The system includes a monitoring capability which produces an informative real-time display shown here:

The graph displays most of three 24-hour periods beginning at 9:28AM CDT on January 24, 2012 and ending at about the same time on January 27. Light green areas indicate times when solar power exceeds household usage, and when the excess power is purchased by CPS. Pink indicates usage exceeding the power generated by the solar system, and when the deficit is made up by power purchased from the grid. The small panel on the far right gives a second-by-second indication of the current status of the system. At the moment this display was copied, household use was 1,501 watts while the system was generating 8,769 watts, leaving a surplus of 7,268 watts which was returned to the CPS grid.

The blue and dark green upper panels show estimated measures of the relative contributions of solar and grid power. The row of purple boxes above the graph set the time period over which performance is graphed (note that the 3d box is highlighted here). The row of orange boxes controls the vertical scale of the graphs (set to auto scaling here).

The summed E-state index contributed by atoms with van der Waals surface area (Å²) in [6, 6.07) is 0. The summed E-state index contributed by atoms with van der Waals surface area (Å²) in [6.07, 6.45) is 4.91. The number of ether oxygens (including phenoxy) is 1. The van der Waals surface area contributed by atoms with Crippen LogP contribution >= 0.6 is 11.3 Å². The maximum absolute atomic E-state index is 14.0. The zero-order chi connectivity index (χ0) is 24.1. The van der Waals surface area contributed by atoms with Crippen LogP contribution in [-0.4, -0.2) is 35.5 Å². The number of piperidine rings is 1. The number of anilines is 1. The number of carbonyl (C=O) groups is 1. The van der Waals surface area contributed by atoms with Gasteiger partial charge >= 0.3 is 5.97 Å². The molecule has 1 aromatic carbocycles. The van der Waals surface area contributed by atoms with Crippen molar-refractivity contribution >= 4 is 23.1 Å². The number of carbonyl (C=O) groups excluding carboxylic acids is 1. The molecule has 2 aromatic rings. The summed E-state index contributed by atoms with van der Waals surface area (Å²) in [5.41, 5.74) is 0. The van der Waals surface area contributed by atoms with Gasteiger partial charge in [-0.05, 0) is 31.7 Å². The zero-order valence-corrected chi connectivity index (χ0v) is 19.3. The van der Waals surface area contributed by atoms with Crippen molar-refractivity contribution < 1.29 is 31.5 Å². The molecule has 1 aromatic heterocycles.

The continuous dark red line indicates our electrical power usage, which is highly variable over time. Most of the peaks occur when our heating system (heat pump) is running. Prominent peaks begin at around 6:00PM when passive solar heat gain in the house declines and the heating system comes on. Peaks are reduced at bedtime when thermostat settings are lowered, but recur at about 6:00AM when the heating system comes on again.

The system generates power during daylight hours (between about 7:30AM and 6:00PM at this time of year). These times are represented by areas below the dark green line on the graph. The extent and shape of each of these areas reveals local weather conditions during each of the three days shown: